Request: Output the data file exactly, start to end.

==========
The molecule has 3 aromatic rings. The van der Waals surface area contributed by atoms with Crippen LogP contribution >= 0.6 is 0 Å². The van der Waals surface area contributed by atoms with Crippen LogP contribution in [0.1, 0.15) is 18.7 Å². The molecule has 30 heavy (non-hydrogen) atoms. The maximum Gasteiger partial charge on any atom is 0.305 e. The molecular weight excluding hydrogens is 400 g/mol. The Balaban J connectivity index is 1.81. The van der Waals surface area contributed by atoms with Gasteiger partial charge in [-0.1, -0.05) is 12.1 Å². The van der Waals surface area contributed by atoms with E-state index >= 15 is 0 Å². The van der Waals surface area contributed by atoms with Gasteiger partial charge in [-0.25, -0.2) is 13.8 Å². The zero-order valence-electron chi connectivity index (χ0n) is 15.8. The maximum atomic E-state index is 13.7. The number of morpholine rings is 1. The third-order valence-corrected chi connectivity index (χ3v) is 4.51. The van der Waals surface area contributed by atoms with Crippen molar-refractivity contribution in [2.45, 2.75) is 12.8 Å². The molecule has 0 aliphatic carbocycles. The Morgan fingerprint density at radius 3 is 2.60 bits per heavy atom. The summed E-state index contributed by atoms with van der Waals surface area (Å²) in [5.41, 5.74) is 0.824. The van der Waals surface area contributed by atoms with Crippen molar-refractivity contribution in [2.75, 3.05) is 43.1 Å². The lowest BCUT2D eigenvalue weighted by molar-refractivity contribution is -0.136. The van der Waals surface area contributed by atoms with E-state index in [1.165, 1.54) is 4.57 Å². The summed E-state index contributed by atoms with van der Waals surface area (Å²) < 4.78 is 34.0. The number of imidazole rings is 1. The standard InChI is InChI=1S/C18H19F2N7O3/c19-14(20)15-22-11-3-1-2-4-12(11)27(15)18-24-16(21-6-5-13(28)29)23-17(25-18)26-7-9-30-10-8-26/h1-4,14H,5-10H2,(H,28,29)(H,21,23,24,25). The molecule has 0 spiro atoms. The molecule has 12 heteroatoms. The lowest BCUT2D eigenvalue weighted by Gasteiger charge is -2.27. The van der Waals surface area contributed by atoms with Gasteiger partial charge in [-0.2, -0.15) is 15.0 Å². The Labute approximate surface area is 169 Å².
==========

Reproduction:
The molecule has 3 aromatic rings. The van der Waals surface area contributed by atoms with Crippen LogP contribution >= 0.6 is 0 Å². The van der Waals surface area contributed by atoms with Crippen LogP contribution in [0.1, 0.15) is 18.7 Å². The molecule has 30 heavy (non-hydrogen) atoms. The maximum Gasteiger partial charge on any atom is 0.305 e. The molecular weight excluding hydrogens is 400 g/mol. The Balaban J connectivity index is 1.81. The van der Waals surface area contributed by atoms with Gasteiger partial charge in [-0.1, -0.05) is 12.1 Å². The van der Waals surface area contributed by atoms with E-state index >= 15 is 0 Å². The van der Waals surface area contributed by atoms with Gasteiger partial charge in [-0.25, -0.2) is 13.8 Å². The zero-order valence-electron chi connectivity index (χ0n) is 15.8. The maximum atomic E-state index is 13.7. The number of morpholine rings is 1. The third-order valence-corrected chi connectivity index (χ3v) is 4.51. The van der Waals surface area contributed by atoms with Crippen molar-refractivity contribution in [2.45, 2.75) is 12.8 Å². The molecule has 0 aliphatic carbocycles. The Morgan fingerprint density at radius 3 is 2.60 bits per heavy atom. The summed E-state index contributed by atoms with van der Waals surface area (Å²) in [5.41, 5.74) is 0.824. The van der Waals surface area contributed by atoms with Crippen molar-refractivity contribution in [2.75, 3.05) is 43.1 Å². The lowest BCUT2D eigenvalue weighted by molar-refractivity contribution is -0.136. The van der Waals surface area contributed by atoms with E-state index in [1.165, 1.54) is 4.57 Å². The summed E-state index contributed by atoms with van der Waals surface area (Å²) < 4.78 is 34.0. The number of imidazole rings is 1. The standard InChI is InChI=1S/C18H19F2N7O3/c19-14(20)15-22-11-3-1-2-4-12(11)27(15)18-24-16(21-6-5-13(28)29)23-17(25-18)26-7-9-30-10-8-26/h1-4,14H,5-10H2,(H,28,29)(H,21,23,24,25). The molecule has 0 spiro atoms. The molecule has 12 heteroatoms. The lowest BCUT2D eigenvalue weighted by Gasteiger charge is -2.27. The van der Waals surface area contributed by atoms with Gasteiger partial charge in [-0.2, -0.15) is 15.0 Å². The Labute approximate surface area is 169 Å².